Embracing New Repertoire with Affection and Assuredness
Schubert, Haydn, Brahms, Mozart: Andreas Scholl (countertenor), Tamar Halperin (piano), Corbett Auditorium, Cincinnati, Ohio. 10.1.2014 (RDA)
Schubert: Songs; Waltz in B minor D145, Op. 18, No. 6
Brahms: Deutsche Volkslieder; Intermezzo in A major, Op. 118, No. 2
Mozart: Lieder; Rondo in F major K494
Since his musical beginnings in his native Germany at the age of seven, and his eventual debut at the age of 21, Andreas Scholl has risen to prominence as one of the finest countertenors of today. His voice is that of a male alto, ideal for the Handel and Bach operas and oratorios that make up the bulk of his repertoire. Wanderer, a recent CD release that features Scholl and his wife, Tamar Halperin on piano, features a variety of German lieder, and in this Cincinnati recital at Corbett Auditorium, Scholl made it clear that he has embraced this new repertoire with affection and assuredness.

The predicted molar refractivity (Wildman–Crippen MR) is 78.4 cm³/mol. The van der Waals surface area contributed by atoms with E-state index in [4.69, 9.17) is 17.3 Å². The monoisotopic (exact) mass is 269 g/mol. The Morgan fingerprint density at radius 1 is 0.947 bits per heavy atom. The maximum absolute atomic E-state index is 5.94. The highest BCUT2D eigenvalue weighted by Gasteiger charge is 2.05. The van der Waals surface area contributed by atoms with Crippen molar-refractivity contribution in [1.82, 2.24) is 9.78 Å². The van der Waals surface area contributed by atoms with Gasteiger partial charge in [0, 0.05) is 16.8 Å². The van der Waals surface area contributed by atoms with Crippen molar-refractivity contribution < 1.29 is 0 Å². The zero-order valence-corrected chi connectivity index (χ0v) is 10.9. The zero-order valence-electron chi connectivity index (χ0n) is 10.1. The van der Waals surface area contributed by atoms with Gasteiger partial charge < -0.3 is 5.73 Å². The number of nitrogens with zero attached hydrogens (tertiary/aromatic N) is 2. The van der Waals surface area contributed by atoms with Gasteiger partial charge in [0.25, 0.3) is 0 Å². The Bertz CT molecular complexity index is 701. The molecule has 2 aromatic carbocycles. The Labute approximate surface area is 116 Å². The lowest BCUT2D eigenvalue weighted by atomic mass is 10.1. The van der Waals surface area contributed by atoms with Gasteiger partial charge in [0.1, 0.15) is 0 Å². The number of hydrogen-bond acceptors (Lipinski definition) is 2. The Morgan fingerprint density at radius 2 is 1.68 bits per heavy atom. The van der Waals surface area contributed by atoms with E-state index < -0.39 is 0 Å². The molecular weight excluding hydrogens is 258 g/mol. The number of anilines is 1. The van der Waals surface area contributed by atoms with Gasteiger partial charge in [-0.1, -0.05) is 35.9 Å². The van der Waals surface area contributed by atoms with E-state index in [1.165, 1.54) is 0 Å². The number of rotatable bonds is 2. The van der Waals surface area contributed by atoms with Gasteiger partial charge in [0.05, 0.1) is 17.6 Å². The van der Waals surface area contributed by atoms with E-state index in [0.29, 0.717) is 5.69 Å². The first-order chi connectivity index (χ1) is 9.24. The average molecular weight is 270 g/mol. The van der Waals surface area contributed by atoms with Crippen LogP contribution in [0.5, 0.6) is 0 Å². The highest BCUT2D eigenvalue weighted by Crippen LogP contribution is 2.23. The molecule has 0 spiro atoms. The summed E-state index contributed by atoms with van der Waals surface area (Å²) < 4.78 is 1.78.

Anchoring the evening was the accomplished, powerhouse Halperin, a pianist able to think, feel and breathe with her husband and musical partner. In between Schubert’s elegant Waltz in B minor, Brahms’s beloved Intermezzo in A major, and Mozart’s lively Rondo in F major, she interspersed three selections of her own. At all times her playing was idiomatic, with solid technique and mature musicality.
Scholl’s countertenor voice is substantial and surprisingly but rarely coupled to a fine baritone, which here he put to good use in Schubert’s “Der Tod und das Maedchen.” His usual range is much higher, of course, and he resides in the alto tessitura with not a hint of manufacturing of sound, but with a vocal emission that is pure, duskier than brighter, and always “on the breath.” Scholl’s long-phrased legato singing is seamless and his diction always clear.
The signature song “Du bist die Ruh” that capped the Schubert grouping and Mozart’s “Abendempfindung” that closed the program were given readings that seemed to magically suspend time. The Brahms Deutsche Volkslieder showed Scholl’s direct, uncomplicated way with dramatic narratives.
Rafael de Acha